Download
HTML Embed
HTML EMBED
Click to Copy
Marketplace Morning Report

This Spanish "ghost town" can be yours for $100K

Jun 17, 2019

Latest Episodes

Download
HTML Embed
HTML EMBED
Click to Copy
Download
HTML Embed
HTML EMBED
Click to Copy
Marketplace Morning Report
Download
HTML Embed
HTML EMBED
Click to Copy
Download
HTML Embed
HTML EMBED
Click to Copy
Download
HTML Embed
HTML EMBED
Click to Copy
Download
HTML Embed
HTML EMBED
Click to Copy
Download
HTML Embed
HTML EMBED
Click to Copy
Marketplace Morning Report
Download
HTML Embed
HTML EMBED
Click to Copy
Marketplace Morning Report
Download
HTML Embed
HTML EMBED
Click to Copy
Marketplace Morning Report
Download
HTML Embed
HTML EMBED
Click to Copy

Second bailout leaves Greeks in the cold

Joanna Kakissis Jul 22, 2011
Share Now on:
HTML EMBED:
COPY

Steve Chiotakis: Greece today said the second European bailout will give it some breathing space it needs.

And the country’s leaders promised they wouldn’t back down from the tough public spending cuts they
have agreed to make in order to get that rescue cash. But on the streets of Greece, people are angry by all the restrictions and cuts forced by the bailout. In fact, today, much of the country is shut down by a taxi strike, as cab drivers protest increased competition in their business.

From Athens, reporter Joanna Kakissis went to the streets and reports why some Greeks are so unhappy.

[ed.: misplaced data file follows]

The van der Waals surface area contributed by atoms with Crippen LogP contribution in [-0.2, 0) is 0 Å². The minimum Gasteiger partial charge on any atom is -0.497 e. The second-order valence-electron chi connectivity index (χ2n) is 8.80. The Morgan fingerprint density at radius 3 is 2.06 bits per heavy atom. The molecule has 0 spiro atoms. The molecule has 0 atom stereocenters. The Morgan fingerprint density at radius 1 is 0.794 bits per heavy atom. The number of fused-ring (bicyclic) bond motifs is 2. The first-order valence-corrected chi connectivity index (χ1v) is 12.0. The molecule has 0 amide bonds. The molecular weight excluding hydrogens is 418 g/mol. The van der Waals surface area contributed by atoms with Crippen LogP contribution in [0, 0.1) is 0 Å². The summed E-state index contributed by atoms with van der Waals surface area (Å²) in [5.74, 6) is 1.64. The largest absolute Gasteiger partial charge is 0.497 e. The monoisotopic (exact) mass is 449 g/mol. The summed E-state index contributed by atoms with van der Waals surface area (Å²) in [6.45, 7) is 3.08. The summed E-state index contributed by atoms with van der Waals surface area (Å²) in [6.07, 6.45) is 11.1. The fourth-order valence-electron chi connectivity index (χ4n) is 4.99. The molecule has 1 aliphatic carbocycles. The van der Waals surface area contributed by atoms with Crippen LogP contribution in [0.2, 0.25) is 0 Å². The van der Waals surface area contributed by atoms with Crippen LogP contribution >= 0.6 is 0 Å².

Joanna Kakissis: Christos Kouloutzos is a tire salesman in Athens. He says the first batch of international bailout loans issued last year did nothing to help the country.

In fact, he says the austerity measures that the government had to impose to get those loans only made Greeks poorer. He says a second bailout will mean more budget cuts and tax hikes — and desperation for the average Greek who can’t pay his bills.

Where is he going to get the money to survive, Kouloutzos says. He’d have to rob a bank, he says.

The second bailout is worth about $155 billion. The Greek finance minister called Europe’s decision to give those loans a “great relief.”

In Athens, I’m Joanna Kakissis for Marketplace

If you’re a member of your local public radio station, we thank you — because your support helps those stations keep programs like Marketplace on the air.  But for Marketplace to continue to grow, we need additional investment from those who care most about what we do: superfans like you.

Your donation — as little as $5 — helps us create more content that matters to you and your community, and to reach more people where they are – whether that’s radio, podcasts or online.

When you contribute directly to Marketplace, you become a partner in that mission: someone who understands that when we all get smarter, everybody wins.